It’s easy to simply flip a switch on the hottest summer day and enjoy the cool air, but how does your car’s A/C work and what makes it so efficient? Better yet, how do you keep it running at top performance on those hot days? Shockingly enough, the cold air generated by your system is in fact hot air reconditioned. Changes in air pressure cause that hot air to cool. When the A/C is turned on, the compressor compresses refrigerant or Freon. The air loses it’s heat as it passes through the condenser and then works its way through the receiver where moisture is removed from the air. It’s next step in the journey is the expansion valve, slowing down the refrigerant even more. This step drops the pressure and temperature prior to finding its way to the evaporator. This small radiator removes moisture further and continues to lower the temperature. At last, the ventilation system blows the now cool air throughout the interior of your vehicle.
With this synopsis, one might begin to wonder how often the A/C unit should be inspected to keep it working properly. The answer is – if your A/C isn’t cooling you off quickly, there may be a problem with one or several parts of your ventilation system. The easiest and often most common issue is refrigerant. Freon can get low in a vehicle, causing temperatures to remain on the warm side.
Most cars are built with the following:
– Compressor – the primary part of every A/C system, the compressor pressurizes the refrigerant the cools the air. It also monitors and controls temperature output with a clutch. If your compressor needs replacing, your vehicle may be leaking oil or freon.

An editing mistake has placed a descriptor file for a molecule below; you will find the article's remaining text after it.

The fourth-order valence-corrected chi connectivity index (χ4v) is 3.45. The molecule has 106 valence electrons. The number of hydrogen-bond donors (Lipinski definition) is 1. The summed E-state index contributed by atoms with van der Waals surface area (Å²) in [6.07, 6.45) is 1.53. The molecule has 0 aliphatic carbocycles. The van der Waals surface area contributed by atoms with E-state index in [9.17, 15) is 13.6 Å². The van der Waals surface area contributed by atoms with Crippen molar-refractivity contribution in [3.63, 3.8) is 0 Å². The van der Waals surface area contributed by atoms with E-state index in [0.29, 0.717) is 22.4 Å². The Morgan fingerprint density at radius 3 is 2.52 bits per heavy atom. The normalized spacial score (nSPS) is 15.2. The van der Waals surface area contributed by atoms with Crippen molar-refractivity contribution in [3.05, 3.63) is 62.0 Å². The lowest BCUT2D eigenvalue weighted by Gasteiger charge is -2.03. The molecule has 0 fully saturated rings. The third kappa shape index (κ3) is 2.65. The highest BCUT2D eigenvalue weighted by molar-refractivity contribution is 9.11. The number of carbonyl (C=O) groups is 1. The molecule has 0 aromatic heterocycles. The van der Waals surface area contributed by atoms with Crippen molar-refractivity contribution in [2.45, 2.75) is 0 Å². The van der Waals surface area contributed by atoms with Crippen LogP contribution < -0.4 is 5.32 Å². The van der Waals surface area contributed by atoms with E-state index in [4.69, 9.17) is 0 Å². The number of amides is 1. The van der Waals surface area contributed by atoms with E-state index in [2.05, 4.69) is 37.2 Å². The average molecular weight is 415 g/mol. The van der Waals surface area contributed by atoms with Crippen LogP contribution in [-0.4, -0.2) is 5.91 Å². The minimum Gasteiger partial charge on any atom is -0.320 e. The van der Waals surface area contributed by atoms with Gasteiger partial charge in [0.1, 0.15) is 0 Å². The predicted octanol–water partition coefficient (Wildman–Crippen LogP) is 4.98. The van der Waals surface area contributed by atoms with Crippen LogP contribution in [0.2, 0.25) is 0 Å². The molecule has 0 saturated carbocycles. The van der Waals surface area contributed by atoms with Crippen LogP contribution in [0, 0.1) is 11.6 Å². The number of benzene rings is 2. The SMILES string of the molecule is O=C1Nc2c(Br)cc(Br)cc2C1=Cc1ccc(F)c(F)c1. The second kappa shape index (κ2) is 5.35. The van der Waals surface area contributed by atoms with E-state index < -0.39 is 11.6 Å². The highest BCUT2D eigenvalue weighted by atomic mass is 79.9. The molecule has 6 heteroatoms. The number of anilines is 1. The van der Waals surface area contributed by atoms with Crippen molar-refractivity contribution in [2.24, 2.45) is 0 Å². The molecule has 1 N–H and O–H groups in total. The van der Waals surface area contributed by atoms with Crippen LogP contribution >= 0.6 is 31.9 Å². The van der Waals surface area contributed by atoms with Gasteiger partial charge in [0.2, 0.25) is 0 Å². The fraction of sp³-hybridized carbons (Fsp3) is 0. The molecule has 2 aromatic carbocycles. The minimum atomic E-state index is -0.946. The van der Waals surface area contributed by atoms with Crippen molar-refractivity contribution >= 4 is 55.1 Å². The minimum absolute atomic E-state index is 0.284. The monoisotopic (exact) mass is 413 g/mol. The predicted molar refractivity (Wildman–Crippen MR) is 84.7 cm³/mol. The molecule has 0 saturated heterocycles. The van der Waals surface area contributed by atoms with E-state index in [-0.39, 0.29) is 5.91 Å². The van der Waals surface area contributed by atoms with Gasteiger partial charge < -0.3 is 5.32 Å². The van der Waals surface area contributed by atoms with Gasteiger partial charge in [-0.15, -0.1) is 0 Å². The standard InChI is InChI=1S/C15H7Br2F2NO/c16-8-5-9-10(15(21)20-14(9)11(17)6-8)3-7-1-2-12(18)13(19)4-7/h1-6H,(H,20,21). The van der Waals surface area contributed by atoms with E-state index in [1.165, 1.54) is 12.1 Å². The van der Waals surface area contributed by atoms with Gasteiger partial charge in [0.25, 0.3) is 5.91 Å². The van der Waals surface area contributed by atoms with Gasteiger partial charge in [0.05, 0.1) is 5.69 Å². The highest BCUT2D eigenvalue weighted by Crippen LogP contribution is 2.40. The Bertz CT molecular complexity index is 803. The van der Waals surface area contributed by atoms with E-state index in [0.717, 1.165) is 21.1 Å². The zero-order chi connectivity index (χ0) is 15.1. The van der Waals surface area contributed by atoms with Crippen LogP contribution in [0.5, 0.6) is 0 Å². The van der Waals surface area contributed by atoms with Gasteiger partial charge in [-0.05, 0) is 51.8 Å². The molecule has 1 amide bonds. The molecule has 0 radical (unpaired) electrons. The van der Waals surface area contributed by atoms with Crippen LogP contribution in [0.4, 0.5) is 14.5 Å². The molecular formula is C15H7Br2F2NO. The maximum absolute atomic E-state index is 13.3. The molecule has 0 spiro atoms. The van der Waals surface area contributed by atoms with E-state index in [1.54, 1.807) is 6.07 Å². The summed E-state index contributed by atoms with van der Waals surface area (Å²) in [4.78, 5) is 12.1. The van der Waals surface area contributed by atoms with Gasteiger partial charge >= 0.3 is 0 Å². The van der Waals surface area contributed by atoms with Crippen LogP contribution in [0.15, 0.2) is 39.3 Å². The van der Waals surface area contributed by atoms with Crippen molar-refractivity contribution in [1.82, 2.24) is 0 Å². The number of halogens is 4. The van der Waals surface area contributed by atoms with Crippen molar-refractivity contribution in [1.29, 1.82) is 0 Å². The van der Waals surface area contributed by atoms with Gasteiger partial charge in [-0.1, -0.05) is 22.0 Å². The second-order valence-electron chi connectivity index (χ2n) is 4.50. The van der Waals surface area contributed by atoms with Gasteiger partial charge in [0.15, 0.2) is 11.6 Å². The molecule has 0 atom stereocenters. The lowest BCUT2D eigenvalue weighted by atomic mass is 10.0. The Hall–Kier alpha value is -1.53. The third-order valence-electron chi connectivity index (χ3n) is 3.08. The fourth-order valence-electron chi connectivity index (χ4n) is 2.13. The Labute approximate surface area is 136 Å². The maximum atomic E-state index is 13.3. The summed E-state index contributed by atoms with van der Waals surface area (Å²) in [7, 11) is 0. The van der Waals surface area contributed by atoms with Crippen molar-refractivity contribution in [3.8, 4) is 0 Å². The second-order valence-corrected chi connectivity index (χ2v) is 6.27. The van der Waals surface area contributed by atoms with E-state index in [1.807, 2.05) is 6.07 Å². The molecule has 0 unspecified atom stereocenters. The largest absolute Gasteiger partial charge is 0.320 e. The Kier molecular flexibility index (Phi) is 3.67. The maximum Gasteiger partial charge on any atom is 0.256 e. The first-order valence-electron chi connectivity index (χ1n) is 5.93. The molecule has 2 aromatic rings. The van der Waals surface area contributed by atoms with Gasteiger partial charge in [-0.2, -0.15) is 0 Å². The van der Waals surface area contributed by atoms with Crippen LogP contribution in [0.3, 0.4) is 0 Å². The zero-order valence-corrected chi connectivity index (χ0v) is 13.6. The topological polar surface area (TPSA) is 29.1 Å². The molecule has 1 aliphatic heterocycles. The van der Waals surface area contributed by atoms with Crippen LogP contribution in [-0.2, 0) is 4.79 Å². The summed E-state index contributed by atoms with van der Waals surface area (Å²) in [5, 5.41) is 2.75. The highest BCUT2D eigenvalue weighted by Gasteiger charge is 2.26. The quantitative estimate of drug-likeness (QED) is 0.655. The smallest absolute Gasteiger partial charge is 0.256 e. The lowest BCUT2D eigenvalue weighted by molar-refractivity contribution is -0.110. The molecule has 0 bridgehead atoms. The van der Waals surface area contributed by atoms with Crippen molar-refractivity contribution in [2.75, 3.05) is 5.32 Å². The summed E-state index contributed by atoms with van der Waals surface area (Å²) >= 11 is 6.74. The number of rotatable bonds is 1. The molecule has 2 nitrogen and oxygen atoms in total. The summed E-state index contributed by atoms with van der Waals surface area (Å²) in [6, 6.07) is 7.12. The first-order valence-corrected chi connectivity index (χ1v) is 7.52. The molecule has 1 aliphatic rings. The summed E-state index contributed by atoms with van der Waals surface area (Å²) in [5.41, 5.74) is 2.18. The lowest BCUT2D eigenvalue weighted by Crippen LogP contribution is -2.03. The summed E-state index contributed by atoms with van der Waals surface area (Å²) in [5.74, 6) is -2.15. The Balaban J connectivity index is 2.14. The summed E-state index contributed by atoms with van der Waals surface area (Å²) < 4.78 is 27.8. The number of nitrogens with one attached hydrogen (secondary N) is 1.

– Condenser – reduces air temperature and pressure, turning hot refrigerant gasses into a liquid that moves on to the A/C dryer. Leaks are another indicator of part problems along with clogs and poor performance.
– Receiver Driver or Accumulator – if your vehicle has a thermal expansion valve, it has a receiver. This catches harmful debris, moisture, and liquids from reaching other parts of your A/C system. A warn receiver will result in poor A/C performance, moisture, or poor defroster performance. The accumulator provides the same acts, but is found on vehicles with an orifice tube.
– Expansion Valve or Orifice Tube – both an expansion valve and orifice tube constantly monitor the pressure and temperature of the system to determine how much refrigerant is necessary to cool down your car. Signs of trouble include poor A/C performance or clogs.
– Evaporator – responsible for cooling air and removing moisture, the evaporator plays a large part in your system. It’s the home stretch before cool air is circulated throughout your vehicle. It is critical that the evaporator is in working order to get the most out of your system. Poor performance indicates that this should be checked by a professional.
Contact us at Master Tech Automotive if your A/C is lagging. Let our expert technicians perform a diagnostic on your cooling system along with any other part of your car that you have questions about. We’d be happy to review your vehicle’s performance to ensure that your car will be on the road and functioning safely for both you and your family. As temperatures begin to rise, you can count on Master Tech Automotive to equip your vehicle for the summer.
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